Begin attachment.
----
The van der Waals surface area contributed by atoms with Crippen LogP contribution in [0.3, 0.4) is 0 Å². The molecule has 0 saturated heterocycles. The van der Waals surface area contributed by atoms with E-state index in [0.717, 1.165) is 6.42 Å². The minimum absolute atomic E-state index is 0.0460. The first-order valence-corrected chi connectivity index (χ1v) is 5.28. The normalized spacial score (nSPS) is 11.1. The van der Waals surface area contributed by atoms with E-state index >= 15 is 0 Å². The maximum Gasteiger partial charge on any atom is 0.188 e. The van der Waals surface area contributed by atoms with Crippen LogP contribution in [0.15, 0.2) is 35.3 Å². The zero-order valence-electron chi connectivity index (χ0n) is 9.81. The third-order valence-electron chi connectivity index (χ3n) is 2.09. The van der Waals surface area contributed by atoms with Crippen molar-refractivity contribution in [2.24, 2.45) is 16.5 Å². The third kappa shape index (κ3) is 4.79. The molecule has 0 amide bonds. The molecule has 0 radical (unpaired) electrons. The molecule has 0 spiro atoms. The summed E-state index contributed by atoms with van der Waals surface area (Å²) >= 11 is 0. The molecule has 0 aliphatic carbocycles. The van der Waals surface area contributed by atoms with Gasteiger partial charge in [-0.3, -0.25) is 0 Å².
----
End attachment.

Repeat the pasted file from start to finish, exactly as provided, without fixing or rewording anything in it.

The van der Waals surface area contributed by atoms with Crippen LogP contribution in [0.3, 0.4) is 0 Å². The molecule has 0 saturated heterocycles. The van der Waals surface area contributed by atoms with E-state index in [0.717, 1.165) is 6.42 Å². The minimum absolute atomic E-state index is 0.0460. The first-order valence-corrected chi connectivity index (χ1v) is 5.28. The normalized spacial score (nSPS) is 11.1. The van der Waals surface area contributed by atoms with E-state index >= 15 is 0 Å². The maximum Gasteiger partial charge on any atom is 0.188 e. The van der Waals surface area contributed by atoms with Crippen LogP contribution in [0.15, 0.2) is 35.3 Å². The zero-order valence-electron chi connectivity index (χ0n) is 9.81. The third-order valence-electron chi connectivity index (χ3n) is 2.09. The van der Waals surface area contributed by atoms with Crippen molar-refractivity contribution in [2.24, 2.45) is 16.5 Å². The third kappa shape index (κ3) is 4.79. The molecule has 0 amide bonds. The molecule has 0 radical (unpaired) electrons. The molecule has 0 spiro atoms. The summed E-state index contributed by atoms with van der Waals surface area (Å²) >= 11 is 0. The molecule has 0 aliphatic carbocycles. The van der Waals surface area contributed by atoms with Gasteiger partial charge in [-0.3, -0.25) is 0 Å².